Originally created 08/03/97

First viral infection found in manatees



MIAMI (AP) - For the first time, researchers have found manatees suffering from viral infections, raising worries that the endangered sea mammal now has a new threat.

The virus caused skin lesions for two manatees living in captivity in Florida, while two others with similar lesions have not yet been tested.

"My concern is that there are only about 3,000 of these animals left and they're under such pressure from man that they don't need any other pressures," said Dr. Gregory Bossart, a University of Miami veterinarian and pathologist who first identified the virus in his lab.

Types of the papillomavirus are also found in humans, cows, and other mammals. A similar virus caused lesions for Keiko, the killer whale featured in the movie "Free Willie."

Though researchers are still unsure how manatees may be affected, in other animals lesions can interfere with the eyes, the nose and the genitals.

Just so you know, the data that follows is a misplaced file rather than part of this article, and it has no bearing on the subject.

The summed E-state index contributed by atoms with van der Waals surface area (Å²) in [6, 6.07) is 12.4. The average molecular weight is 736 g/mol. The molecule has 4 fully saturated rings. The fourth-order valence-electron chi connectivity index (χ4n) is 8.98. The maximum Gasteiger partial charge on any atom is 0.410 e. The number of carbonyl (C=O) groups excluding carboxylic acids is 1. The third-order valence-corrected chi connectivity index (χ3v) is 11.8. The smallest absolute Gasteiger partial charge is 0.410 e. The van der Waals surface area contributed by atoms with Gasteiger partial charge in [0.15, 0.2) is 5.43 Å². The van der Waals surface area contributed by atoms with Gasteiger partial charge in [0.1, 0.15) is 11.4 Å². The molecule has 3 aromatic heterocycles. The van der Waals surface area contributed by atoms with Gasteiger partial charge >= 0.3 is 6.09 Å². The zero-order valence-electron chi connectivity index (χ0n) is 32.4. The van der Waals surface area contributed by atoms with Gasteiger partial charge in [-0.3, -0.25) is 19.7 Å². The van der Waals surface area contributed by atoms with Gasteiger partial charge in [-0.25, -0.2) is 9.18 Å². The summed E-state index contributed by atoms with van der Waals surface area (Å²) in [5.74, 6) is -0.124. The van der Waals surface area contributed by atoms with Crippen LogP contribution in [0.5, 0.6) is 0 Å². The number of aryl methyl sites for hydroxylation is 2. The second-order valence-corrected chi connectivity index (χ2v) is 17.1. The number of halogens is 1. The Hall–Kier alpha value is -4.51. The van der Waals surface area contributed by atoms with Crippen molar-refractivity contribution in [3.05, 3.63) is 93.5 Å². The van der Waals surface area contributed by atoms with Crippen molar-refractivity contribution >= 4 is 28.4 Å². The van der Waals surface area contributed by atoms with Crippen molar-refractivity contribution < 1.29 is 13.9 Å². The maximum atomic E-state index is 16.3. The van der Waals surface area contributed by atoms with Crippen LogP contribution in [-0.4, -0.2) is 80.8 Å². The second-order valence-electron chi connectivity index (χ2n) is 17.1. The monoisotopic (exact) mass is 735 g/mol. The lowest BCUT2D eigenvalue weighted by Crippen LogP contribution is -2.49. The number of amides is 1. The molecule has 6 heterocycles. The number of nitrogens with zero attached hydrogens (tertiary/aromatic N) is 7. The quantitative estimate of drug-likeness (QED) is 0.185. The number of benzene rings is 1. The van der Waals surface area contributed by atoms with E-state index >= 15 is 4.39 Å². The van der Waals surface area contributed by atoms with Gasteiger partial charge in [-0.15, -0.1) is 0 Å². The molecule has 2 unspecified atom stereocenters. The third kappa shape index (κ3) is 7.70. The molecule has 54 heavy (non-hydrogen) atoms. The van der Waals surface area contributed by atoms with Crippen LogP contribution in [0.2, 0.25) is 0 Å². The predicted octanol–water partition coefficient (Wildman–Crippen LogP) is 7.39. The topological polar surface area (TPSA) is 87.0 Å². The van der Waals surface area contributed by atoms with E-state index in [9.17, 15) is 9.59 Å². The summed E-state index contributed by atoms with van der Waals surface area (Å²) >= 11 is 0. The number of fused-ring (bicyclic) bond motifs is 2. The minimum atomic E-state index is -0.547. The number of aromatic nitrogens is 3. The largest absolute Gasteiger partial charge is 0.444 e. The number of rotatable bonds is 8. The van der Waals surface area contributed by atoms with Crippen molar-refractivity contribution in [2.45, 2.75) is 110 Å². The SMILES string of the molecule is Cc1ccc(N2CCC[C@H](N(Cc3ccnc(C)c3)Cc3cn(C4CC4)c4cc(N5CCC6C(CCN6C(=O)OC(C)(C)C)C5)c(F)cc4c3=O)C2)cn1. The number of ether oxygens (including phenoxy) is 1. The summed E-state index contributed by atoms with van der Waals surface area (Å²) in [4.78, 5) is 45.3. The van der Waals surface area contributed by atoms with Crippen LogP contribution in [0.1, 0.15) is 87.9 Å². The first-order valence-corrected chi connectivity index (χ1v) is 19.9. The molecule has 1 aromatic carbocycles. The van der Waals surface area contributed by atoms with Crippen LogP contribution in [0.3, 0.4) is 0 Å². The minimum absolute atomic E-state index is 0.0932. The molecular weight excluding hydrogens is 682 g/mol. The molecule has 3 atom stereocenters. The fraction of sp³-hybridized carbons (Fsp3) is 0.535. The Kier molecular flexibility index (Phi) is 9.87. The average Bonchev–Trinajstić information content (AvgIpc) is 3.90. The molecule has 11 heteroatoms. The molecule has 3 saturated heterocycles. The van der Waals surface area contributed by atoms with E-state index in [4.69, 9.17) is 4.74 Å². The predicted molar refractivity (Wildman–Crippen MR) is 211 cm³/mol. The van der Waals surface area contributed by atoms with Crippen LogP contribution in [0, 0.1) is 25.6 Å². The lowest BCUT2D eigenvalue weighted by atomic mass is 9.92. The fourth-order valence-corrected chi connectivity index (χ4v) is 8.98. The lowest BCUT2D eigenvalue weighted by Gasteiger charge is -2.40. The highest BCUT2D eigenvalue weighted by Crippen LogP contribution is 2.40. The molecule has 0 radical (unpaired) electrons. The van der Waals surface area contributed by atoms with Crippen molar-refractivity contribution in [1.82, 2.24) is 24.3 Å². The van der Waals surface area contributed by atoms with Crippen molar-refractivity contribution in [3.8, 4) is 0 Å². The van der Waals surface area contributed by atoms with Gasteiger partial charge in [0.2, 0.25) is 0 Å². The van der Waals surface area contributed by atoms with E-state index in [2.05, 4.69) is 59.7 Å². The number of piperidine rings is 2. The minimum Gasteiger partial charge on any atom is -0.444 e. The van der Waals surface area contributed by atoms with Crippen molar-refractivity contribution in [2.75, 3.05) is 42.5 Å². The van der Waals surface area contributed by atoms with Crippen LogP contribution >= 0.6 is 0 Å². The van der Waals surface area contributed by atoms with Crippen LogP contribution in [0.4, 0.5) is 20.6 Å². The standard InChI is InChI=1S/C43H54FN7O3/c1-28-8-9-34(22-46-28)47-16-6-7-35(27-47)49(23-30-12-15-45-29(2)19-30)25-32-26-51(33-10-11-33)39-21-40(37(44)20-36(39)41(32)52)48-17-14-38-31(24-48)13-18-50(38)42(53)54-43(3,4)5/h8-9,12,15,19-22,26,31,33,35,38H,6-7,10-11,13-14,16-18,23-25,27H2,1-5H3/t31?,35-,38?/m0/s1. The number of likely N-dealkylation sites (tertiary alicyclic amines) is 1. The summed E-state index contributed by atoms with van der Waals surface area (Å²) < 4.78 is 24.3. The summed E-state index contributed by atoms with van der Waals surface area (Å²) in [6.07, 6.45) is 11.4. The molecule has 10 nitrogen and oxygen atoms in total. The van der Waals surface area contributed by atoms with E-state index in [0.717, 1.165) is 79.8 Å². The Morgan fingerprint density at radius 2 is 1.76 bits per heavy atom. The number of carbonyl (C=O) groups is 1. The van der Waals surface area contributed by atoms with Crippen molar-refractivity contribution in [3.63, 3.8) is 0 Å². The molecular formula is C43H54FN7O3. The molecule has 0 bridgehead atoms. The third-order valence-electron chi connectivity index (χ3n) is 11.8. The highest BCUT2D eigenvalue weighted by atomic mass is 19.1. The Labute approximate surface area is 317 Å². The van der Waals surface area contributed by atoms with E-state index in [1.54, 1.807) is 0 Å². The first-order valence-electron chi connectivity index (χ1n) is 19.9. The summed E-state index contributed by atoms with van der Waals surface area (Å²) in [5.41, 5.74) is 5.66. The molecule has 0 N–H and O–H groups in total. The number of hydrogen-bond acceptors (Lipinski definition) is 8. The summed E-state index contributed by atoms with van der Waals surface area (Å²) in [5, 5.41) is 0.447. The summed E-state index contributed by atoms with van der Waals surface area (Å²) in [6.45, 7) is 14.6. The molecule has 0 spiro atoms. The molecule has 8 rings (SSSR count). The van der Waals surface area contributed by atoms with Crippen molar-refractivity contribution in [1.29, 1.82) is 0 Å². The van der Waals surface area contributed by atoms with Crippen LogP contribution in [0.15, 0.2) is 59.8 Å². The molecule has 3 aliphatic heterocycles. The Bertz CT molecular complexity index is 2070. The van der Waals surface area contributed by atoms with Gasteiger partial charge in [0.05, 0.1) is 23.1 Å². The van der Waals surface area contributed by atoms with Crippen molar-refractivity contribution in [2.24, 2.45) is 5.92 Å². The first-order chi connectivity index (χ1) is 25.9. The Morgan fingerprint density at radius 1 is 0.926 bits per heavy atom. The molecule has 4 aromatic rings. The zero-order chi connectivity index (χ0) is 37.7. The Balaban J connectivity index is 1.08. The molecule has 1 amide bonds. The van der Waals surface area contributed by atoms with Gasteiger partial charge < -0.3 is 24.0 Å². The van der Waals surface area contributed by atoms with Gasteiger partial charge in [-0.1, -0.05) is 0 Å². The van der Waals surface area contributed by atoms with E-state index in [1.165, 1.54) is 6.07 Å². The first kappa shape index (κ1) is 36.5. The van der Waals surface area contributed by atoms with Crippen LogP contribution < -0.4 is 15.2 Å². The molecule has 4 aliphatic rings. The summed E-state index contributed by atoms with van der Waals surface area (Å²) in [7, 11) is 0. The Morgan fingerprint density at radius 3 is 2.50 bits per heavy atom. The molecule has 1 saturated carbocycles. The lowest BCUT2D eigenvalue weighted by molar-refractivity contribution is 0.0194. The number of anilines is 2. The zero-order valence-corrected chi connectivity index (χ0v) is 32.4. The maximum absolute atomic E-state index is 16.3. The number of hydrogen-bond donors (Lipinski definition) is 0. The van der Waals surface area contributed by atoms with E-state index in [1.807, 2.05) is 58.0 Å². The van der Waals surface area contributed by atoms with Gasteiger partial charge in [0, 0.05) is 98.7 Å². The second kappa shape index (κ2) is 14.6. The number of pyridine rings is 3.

Other scientists cautioned that the virus may not be a new health threat, but only went undiscovered before.

"We've suspected all along they've been there," said Scott Wright, a researcher with the Florida Marine Research Institute in St. Petersburg. Most agree the virus needs more study.

The West Indian manatee, also known as a sea cow, grows to about 12 feet and weighs up to 500 pounds. A plant-eating distant relative of the elephant, manatees are found in the bays and rivers of Florida, Mexico, Belize and northern South America.

The U.S. population reached a record 2,639 last year, though 415 died - more than twice the previous record of 206 deaths in 1990.

Most died from toxins produced by naturally-occurring microorganisms known as red tide, though many sea cows die from cuts from boat propellers or other boat-related injuries.